Twitter 2.0 for the Public Sector

I’ve commented numerous times in the past about public sector organizations using Twitter.

By and large, the use of Twitter by the public sector is unidirectional – from Government to citizen. This isn’t a bad thing – microblogging services like Twitter can be used to notify citizens of all kinds of useful things; traffic delays, school closures, emergency notifications, amber alerts, etc.

However, a growing number of private sector organizations are beginning to use Twitter in a bidirectional manner, interacting with individual customers to resolve problems. I’ve blogged before about Comcast Customer Service on Twitter – the NY Times now has an interesting piece about Bank of America’s use of Twitter. These companies join Starbucks, Southwest Airlines and others using Twitter to interact with individual customers.

So it seems logical to start asking questions about when governments will start to use Twitter as a way of interacting with individual citizens. I’m not aware of any governments doing this yet, even though a growing number are using Twitter to push information out to citizens. But in light of the financial challenges facing state and local governments, this might be an effective way to provide enhanced customer service without laying out huge bucks for new IT systems or hiring and training staff.

Thinking about how this could work for governments, it seems like hashtags would be an ideal mechanism for achieving this. In my home state of Delaware, the primary entry point for a large volume of citizen interactions with state government is through the Delaware Helpline. The Helpline maintains a staff of people to support phone lines that take calls from citizens with questions or problems.

Enabling citizen interaction with the Delaware Helpline via Twitter would be as easy as directing people to add the hashtag #DEHelp (or something similar) to their Tweets:

Where can I get tax forms to pay my 2008 personal income taxes? #DEHelp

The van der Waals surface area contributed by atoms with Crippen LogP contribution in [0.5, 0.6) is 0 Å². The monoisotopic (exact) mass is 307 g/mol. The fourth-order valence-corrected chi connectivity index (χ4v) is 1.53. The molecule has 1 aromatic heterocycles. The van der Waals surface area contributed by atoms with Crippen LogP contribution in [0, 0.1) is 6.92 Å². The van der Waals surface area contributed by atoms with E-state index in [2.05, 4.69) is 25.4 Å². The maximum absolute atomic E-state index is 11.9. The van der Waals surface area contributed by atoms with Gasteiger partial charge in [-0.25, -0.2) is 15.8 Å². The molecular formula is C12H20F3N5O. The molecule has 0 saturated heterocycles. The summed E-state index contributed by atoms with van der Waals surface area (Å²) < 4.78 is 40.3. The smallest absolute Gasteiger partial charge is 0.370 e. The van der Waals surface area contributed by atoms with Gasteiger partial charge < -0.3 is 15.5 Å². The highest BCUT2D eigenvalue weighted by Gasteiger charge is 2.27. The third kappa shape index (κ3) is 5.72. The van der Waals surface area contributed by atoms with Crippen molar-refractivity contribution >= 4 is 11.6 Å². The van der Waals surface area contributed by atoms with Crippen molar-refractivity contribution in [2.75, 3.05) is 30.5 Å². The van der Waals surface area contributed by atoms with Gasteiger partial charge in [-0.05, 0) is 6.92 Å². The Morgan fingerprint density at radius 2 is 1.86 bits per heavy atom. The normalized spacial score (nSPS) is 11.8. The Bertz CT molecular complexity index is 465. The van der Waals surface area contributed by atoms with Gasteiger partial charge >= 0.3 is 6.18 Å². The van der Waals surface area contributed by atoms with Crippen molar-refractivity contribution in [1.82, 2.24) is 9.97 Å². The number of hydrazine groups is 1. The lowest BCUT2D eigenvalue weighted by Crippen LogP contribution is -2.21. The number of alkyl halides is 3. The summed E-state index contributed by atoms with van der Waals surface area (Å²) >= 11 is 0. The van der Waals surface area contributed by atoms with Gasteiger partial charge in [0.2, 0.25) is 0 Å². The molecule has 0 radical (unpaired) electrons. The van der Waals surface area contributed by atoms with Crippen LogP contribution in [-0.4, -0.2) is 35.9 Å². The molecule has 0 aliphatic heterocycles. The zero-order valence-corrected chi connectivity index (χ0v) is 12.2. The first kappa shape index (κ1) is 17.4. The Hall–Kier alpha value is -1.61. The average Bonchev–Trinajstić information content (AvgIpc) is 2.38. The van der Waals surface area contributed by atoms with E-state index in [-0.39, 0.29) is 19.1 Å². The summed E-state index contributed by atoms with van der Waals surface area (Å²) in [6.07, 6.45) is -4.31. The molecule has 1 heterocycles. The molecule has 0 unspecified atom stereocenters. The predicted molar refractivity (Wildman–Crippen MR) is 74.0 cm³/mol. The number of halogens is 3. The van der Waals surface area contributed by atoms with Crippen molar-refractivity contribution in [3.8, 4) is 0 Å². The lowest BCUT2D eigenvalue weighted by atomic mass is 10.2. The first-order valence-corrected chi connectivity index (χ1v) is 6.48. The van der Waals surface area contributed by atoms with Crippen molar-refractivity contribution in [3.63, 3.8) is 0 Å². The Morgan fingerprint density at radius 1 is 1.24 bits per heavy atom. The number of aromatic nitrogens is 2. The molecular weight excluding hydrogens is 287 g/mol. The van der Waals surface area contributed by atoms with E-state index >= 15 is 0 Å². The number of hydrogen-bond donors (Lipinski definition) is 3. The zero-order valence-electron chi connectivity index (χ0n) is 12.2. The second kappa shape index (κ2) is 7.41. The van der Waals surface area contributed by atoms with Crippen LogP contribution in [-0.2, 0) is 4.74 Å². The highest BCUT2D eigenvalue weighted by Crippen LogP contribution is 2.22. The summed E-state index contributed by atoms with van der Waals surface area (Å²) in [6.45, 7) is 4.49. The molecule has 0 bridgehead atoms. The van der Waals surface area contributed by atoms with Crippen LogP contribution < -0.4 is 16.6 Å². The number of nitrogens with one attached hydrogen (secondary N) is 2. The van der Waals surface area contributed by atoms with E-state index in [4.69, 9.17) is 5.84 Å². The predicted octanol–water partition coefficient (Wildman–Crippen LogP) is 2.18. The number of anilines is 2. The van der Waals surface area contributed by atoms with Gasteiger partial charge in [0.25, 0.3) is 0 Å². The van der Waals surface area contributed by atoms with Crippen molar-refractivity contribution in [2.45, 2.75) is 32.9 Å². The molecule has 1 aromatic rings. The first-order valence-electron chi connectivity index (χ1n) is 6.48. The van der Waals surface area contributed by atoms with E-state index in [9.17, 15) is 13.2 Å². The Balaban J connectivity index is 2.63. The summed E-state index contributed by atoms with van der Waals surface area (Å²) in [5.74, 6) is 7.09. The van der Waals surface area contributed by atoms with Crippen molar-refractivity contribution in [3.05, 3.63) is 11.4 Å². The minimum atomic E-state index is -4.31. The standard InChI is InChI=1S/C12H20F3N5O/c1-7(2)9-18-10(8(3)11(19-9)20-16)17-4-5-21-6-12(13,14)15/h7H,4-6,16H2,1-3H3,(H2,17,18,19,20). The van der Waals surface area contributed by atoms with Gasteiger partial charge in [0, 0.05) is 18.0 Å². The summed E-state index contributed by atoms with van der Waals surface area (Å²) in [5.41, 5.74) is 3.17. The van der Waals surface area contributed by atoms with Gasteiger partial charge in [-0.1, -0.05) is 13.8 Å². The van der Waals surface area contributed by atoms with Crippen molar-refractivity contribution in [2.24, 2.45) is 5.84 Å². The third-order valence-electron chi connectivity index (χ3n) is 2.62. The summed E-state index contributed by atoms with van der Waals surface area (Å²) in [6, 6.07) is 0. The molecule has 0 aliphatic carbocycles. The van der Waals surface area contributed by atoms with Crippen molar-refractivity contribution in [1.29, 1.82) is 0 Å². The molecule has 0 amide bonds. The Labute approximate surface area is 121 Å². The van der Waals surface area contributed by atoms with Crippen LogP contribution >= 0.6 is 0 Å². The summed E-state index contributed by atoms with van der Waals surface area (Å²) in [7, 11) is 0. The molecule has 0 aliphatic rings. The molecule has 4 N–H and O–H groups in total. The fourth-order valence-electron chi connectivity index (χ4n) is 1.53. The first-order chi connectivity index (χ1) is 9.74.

What are the hours for DMV to get a car inspected? #DEHelp

Looking for some #DEHelp. Where do I bring my Christmas tree to recycle it?

Using the Twitter API (or popular tools like TweetDeck, Twhirl, etc.) would make aggregating and tracking #DEHelp Tweets easy.

The old adage about the adoption of new technology holds that there is a significant lag between private sector adoption of new technology and public sector adoption of the same technology. The growing number of public sector organizations using microblogging tools like Twitter appears to challenge this long held belief.

Perhaps public sector use of Twitter and other microblogging sites to interact with citizens is also not far behind…


Learning to Cook… From a Cell Phone

It’s not easy to find someone more obsessed with phones than me.

Still, even I was somewhat surprised to learn how important cell phones have become in the kitchen:

It has become the kitchen tool of choice for chefs and home cooks. They use it to keep grocery lists, find recipes, photograph their handiwork, look up the names of French cheeses, set timers for steak and soft-boiled eggs, and convert European or English measurements to American ones.

“It taught me to cook, really,” said Kelli Howell, a college sophomore in Chicago, of her Nokia phone.

Maybe that’s why everything I cook is so bad. I haven’t been using my phone. 😉

Extension Methods vs. Prototype

I had my first exposure recently to extension methods in C# (which I am still relatively new to):

Extension methods enable you to “add” methods to existing types without creating a new derived type, recompiling, or otherwise modifying the original type. Extension methods are a special kind of static method, but they are called as if they were instance methods on the extended type. For client code written in C#…there is no apparent difference between calling an extension method and the methods that are actually defined in a type.

This makes it easy to add functionality to existing types — this comes in pretty handy if you find yourself doing the same thing a number of times in your code. A good example of extension methods in action can be found here.